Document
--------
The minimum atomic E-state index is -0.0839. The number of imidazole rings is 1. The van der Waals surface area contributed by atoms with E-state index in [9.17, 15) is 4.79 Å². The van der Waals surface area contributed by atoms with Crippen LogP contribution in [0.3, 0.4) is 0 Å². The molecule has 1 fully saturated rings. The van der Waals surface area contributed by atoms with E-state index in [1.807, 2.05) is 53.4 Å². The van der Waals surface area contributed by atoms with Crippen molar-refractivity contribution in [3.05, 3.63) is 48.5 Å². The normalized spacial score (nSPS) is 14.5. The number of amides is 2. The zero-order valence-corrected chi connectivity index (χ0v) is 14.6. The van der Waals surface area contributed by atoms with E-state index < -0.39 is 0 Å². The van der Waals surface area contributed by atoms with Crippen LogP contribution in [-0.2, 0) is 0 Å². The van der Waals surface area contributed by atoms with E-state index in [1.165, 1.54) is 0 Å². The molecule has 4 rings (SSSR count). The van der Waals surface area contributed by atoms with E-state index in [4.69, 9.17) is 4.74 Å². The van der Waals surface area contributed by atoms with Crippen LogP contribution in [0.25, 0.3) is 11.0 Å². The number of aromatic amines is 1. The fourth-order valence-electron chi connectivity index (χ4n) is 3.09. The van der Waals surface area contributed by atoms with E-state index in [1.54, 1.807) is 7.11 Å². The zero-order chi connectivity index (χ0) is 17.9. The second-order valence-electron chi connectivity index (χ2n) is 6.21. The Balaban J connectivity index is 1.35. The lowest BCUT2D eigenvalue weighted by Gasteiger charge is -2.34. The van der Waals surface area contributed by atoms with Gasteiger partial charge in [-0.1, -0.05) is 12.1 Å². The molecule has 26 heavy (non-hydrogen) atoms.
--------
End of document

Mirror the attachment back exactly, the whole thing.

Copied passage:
The minimum atomic E-state index is -0.0839. The number of imidazole rings is 1. The van der Waals surface area contributed by atoms with E-state index in [9.17, 15) is 4.79 Å². The van der Waals surface area contributed by atoms with Crippen LogP contribution in [0.3, 0.4) is 0 Å². The molecule has 1 fully saturated rings. The van der Waals surface area contributed by atoms with E-state index in [1.807, 2.05) is 53.4 Å². The van der Waals surface area contributed by atoms with Crippen molar-refractivity contribution in [3.05, 3.63) is 48.5 Å². The normalized spacial score (nSPS) is 14.5. The number of amides is 2. The zero-order valence-corrected chi connectivity index (χ0v) is 14.6. The van der Waals surface area contributed by atoms with E-state index < -0.39 is 0 Å². The van der Waals surface area contributed by atoms with Crippen LogP contribution in [-0.2, 0) is 0 Å². The van der Waals surface area contributed by atoms with E-state index in [1.165, 1.54) is 0 Å². The molecule has 4 rings (SSSR count). The van der Waals surface area contributed by atoms with E-state index in [4.69, 9.17) is 4.74 Å². The van der Waals surface area contributed by atoms with Crippen LogP contribution in [0.25, 0.3) is 11.0 Å². The number of aromatic amines is 1. The fourth-order valence-electron chi connectivity index (χ4n) is 3.09. The van der Waals surface area contributed by atoms with E-state index in [1.54, 1.807) is 7.11 Å². The zero-order chi connectivity index (χ0) is 17.9. The second-order valence-electron chi connectivity index (χ2n) is 6.21. The Balaban J connectivity index is 1.35. The lowest BCUT2D eigenvalue weighted by Gasteiger charge is -2.34. The van der Waals surface area contributed by atoms with Gasteiger partial charge in [-0.1, -0.05) is 12.1 Å². The molecule has 26 heavy (non-hydrogen) atoms.